Depression

Depression is a common illness that can affect anyone. About one in 20 Americans — more than 11 million people — suffers from depression every year.

The condition is found twice as often in women as in men.

What Is Depression?
Depression is a medical disorder. It is more than feeling sad for a short time or feeling grief after a loss. Depression disrupts your daily life. It affects your thoughts, feelings, behavior and physical health. It is not a weakness or a fault.
Depression has many causes. A family history of depression may mean that you are more likely to have this disorder. Other illnesses may trigger it. About 10 percent to 15 percent of all cases of depression are triggered by other medical conditions. The use of drugs or alcohol or a history of abuse also can cause depression.

In some people, depression can occur even though life is going well.
Depression also can get worse around the time of certain reproductive events, such as menstruation, pregnancy, loss of a baby, birth of a baby (postpartum depression), infertility and menopause.

Symptoms
Symptoms of depression are shown in the box. You may have other physical or mental symptoms of depression as well. These may include:

  1. Headaches or other aches and pains
  2. Digestive problems
  3. Sexual problems
  4. Hopeless and negative feelings
  5. Worry or fear

An episode lasts at least two weeks and often longer.
Depression may be mild, moderate, or severe (major).

Symptoms of Depression

  1. Lack interest in things they used to enjoy
  2. Feel sad, blue or “down in the dumps”
  3. Slow down or act restless and not able to sit still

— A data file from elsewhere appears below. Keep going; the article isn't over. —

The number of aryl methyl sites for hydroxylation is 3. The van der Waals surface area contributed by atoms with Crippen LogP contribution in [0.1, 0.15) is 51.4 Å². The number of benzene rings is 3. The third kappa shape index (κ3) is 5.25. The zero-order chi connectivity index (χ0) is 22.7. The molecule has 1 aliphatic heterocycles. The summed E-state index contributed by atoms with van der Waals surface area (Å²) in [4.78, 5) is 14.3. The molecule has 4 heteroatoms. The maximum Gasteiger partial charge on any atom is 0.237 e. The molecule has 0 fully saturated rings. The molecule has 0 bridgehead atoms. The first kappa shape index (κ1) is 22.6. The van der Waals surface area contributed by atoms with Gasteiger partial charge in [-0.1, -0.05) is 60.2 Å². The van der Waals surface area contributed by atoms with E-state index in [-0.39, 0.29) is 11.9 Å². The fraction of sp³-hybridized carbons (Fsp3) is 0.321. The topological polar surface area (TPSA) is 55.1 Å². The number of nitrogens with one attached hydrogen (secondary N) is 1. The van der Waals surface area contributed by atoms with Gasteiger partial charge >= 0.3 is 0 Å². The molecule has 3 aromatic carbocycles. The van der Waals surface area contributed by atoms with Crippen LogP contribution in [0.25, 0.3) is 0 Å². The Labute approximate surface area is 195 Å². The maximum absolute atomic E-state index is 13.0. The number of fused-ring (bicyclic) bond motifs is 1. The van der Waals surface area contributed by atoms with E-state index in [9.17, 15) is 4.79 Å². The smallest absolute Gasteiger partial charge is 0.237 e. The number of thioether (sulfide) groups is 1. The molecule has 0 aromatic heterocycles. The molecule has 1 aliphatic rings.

4. Feel worthless or guilty
  5. Have a change in appetite or lose or gain weight
  6. Have thoughts of death or suicide or try to commit suicide
  7. Have problems concentrating, thinking, remembering or making decisions
  8. Sleep too much or are not able to fall asleep or to stay asleep
  9. Lack energy and feel tired all the time

Diagnosis
The diagnosis of depression is based on the types of symptoms, how often they occur and how severe they are.

Treatment
You and your doctor should work as a team to find the best treatment for you. Treatment may include antidepressant medication, psychotherapy or both.

Antidepressants
Medications (antidepressants) often are used to treat major depression. These medications also may be useful for mild to moderate depression. Antidepressants relieve symptoms in more than half the people who take them. They work by changing the balance of chemicals in the brain.

Psychotherapy
In psychotherapy, a therapist works with you to help you overcome your depression. Psychotherapy alone helps about half the people with mild to moderate depression. You can work with your doctor to find a therapist.

Psychotherapy Plus Antidepressants
Psychotherapy plus medication relieves the symptoms of depression in most patients. It may take a couple of months for the treatment to work.

Light Therapy
Some people have mild or moderate seasonal depression (depression that comes during seasons with shorter days). This is known as seasonal affective disorder or SAD. Light therapy may help some people who have this disorder.

Hospital Treatment
Most people who have depression are treated with outpatient visits to their doctors or therapists. People who do not get better or who are at risk of suicide may need to stay in the hospital for a few days or longer.

Finally…
Depression is a common medical problem. It affects many people and, in most cases, can be treated with success.

This excerpt from ACOG’s Patient Education Pamphlet is provided for your information. It is not medical advice and should not be relied upon as a substitute for visiting your doctor. If you need medical care, have any questions, or wish to receive the full text of this Patient Education Pamphlet, please contact your obstetrician-gynecologist.

To ensure the information is current and accurate, ACOG titles are reviewed every 18 months

Copyright © November 2007 The American College of Obstetricians and Gynecologists